Emotions are what makes us human, and we all experience them. They are created by the brain and are related to interests and past experiences: they signal that interests are at stake, in a positive or negative way. Emotions cause your cortex to pay attention, since the main task of the brain is to keep us alive and well.
Emotion data provides crucial insights that allow researchers to gain insight in complex human behaviors in greater depth. Emotions can play a role in all kind of matters. For example, in the decisions we make whether or not to buy something, in food choices, and in how to interact with others.
Facial expression recognition software
Facial expression analysis software like FaceReader™ is ideal for collecting this emotion data. The software automatically analyzes the expressions happy, sad, angry, surprised, scared, disgusted, and neutral.
Additionally, FaceReader can recognize a neutral state and analyze contempt. It also calculates Action Units, valence, arousal, gaze direction, head orientation, and personal characteristics such as gender and age. Moreover, FaceReader comes with a range of custom expressions, as well as the option to create your own.
FaceReader software is very promising and sufficiently accurate to detect differences in facial emotion expressions induced by different tastes of food for different mood groups.
Prof. Dr. E. Bartkiene|Lithuanian University of Health Sciences, Lithuania
Objective assessment of emotions
Many researchers have turned towards using FaceReader to better provide an objective assessment of emotions. It is used worldwide at more than 1,000 universities (including 6 out of 8 Ivy League universities), research institutes, and companies in many markets such as psychology, consumer research, user experience, human factors, and neuromarketing.
Using the software eliminates biases and since it immediately analyzes your data and is very easy to use, it saves a huge amount of valuable time. According to a validation study, FaceReader shows the best performance out of the major software tools for emotion classification currently available.
All emotions, whether they are suppressed or not, are likely to have a physical effect. Biometric research will bring these effects to the surface by studying subconscious processes related to attention, cognition, emotion, and physiological arousal.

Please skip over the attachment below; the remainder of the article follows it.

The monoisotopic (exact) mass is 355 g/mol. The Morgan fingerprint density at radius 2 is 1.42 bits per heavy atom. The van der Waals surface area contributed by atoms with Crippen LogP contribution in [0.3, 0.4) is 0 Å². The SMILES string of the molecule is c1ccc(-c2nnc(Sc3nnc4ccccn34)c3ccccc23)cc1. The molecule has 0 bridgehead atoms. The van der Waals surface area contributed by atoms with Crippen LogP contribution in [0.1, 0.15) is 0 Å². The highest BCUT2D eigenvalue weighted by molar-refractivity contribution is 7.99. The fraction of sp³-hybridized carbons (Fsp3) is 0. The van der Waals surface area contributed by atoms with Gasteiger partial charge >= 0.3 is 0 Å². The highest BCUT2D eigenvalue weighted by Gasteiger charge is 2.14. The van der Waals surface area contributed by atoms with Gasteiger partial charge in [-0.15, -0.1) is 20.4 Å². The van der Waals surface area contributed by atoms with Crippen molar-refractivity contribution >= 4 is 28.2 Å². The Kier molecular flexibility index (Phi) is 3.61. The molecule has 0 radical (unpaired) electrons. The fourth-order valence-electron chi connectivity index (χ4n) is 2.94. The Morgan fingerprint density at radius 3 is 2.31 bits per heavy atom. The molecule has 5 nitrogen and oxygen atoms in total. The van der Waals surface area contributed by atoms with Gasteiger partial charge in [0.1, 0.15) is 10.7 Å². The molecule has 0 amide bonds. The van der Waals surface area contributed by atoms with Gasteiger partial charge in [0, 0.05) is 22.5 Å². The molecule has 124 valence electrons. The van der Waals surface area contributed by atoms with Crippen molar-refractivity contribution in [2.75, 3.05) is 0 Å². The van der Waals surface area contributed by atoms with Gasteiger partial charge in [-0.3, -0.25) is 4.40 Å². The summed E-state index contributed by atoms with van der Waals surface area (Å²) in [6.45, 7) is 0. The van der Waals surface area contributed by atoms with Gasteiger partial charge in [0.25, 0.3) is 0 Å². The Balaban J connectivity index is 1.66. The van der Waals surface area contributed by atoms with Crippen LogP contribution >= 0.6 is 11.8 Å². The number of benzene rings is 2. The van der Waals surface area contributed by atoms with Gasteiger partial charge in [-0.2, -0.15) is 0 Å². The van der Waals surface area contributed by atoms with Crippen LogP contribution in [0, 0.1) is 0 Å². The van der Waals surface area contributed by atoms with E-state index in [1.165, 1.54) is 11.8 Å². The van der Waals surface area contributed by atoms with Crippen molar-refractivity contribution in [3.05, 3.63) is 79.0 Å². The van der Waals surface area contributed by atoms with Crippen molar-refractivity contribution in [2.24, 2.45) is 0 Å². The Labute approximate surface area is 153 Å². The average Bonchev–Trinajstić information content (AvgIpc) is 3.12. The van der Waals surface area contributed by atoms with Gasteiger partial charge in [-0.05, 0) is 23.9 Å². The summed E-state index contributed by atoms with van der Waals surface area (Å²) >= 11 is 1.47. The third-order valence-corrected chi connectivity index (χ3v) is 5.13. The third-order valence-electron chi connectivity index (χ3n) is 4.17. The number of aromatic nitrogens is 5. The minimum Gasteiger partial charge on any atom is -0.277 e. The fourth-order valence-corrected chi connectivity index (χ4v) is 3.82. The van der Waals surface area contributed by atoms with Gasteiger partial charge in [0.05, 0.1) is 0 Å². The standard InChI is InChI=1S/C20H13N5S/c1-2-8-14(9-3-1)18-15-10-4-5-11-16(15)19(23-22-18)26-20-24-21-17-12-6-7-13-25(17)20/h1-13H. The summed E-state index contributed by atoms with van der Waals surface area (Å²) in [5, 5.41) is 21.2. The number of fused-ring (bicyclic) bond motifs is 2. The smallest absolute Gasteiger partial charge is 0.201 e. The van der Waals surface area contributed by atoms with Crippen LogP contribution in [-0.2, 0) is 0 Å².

For example, combine eye tracking and facial expression analysis to find out where the participant looked when frustrated, or, for example, what element in the video surprised the participant the most. Here, perfect synchronicity is key to matching the measurement of attention or cognitive workload to emotions.
Tiffany Andry: "I like to use these tools"
The Social Media Lab in Mons, Belgium brings together researchers, students, professionals, and professors from different disciplines (communication, marketing, journalism, computer science, etc.). Together they try to understand the digital world, train themselves in the use of new technology, and learn more and advice about new professional practices.
Free white paper
FaceReader Methodology Note
Download this free white paper and learn more on:
- What is FaceReader?
- How does FaceReader work?
- FaceReader's output
- Add-on Modules
A diverse collection of scientific articles citing Noldus products are published in renowned journals. The following list is only a small selection of scientific publications. Please contact us if you need more reference material.
- Jiang, L., et al. (2019). Can joy buy you money? The impact of the strength, duration, and phases of an entrepreneur’s peak displayed joy on funding performance. Academy of Management Journal, 62(6), 1848-1871. https://doi.org/10.5465/amj.2017.1423
- Stöckli, S., et al. (2018) Facial expression analysis with AFFDEX and FACET: A validation study. Behavior Research Methods, 50 (4), 1446-1460.
- Zempelin, S., et al. (2021). Emotion induction in young and old persons on watching movie segments: Facial expressions reflect subjective ratings. PLoS ONE, 16(6): e0253378. https://doi.org/10.1371/journal.pone.0253378.